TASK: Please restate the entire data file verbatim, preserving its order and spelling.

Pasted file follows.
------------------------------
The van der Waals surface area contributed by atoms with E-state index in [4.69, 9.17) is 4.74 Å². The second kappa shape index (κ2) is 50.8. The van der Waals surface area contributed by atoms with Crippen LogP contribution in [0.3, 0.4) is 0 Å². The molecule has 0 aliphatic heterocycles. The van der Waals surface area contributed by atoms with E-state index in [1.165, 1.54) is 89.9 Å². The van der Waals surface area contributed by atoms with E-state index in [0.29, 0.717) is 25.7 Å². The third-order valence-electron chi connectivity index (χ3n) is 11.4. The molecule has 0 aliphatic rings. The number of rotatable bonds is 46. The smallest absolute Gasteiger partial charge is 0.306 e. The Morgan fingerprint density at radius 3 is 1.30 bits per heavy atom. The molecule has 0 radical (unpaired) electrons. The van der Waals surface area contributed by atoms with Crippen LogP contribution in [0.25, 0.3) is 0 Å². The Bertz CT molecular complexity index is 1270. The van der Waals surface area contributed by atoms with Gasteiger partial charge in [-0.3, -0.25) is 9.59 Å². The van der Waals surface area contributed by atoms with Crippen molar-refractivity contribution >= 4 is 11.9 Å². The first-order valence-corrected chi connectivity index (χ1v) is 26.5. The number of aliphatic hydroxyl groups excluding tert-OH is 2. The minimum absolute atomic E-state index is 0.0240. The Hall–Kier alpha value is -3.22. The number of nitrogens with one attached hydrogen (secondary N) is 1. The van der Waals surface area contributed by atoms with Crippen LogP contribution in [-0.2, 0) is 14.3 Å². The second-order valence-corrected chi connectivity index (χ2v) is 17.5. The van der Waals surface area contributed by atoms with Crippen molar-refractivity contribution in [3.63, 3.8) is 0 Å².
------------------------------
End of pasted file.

The van der Waals surface area contributed by atoms with E-state index in [4.69, 9.17) is 4.74 Å². The second kappa shape index (κ2) is 50.8. The van der Waals surface area contributed by atoms with Crippen LogP contribution in [0.3, 0.4) is 0 Å². The molecule has 0 aliphatic heterocycles. The van der Waals surface area contributed by atoms with E-state index in [1.165, 1.54) is 89.9 Å². The van der Waals surface area contributed by atoms with E-state index in [0.29, 0.717) is 25.7 Å². The third-order valence-electron chi connectivity index (χ3n) is 11.4. The molecule has 0 aliphatic rings. The number of rotatable bonds is 46. The smallest absolute Gasteiger partial charge is 0.306 e. The Morgan fingerprint density at radius 3 is 1.30 bits per heavy atom. The molecule has 0 radical (unpaired) electrons. The van der Waals surface area contributed by atoms with Crippen LogP contribution in [0.25, 0.3) is 0 Å². The Bertz CT molecular complexity index is 1270. The van der Waals surface area contributed by atoms with Gasteiger partial charge in [-0.3, -0.25) is 9.59 Å². The van der Waals surface area contributed by atoms with Crippen molar-refractivity contribution >= 4 is 11.9 Å². The first-order valence-corrected chi connectivity index (χ1v) is 26.5. The number of aliphatic hydroxyl groups excluding tert-OH is 2. The minimum absolute atomic E-state index is 0.0240. The Hall–Kier alpha value is -3.22. The number of nitrogens with one attached hydrogen (secondary N) is 1. The van der Waals surface area contributed by atoms with Crippen LogP contribution in [-0.2, 0) is 14.3 Å². The second-order valence-corrected chi connectivity index (χ2v) is 17.5. The van der Waals surface area contributed by atoms with Crippen molar-refractivity contribution in [3.63, 3.8) is 0 Å².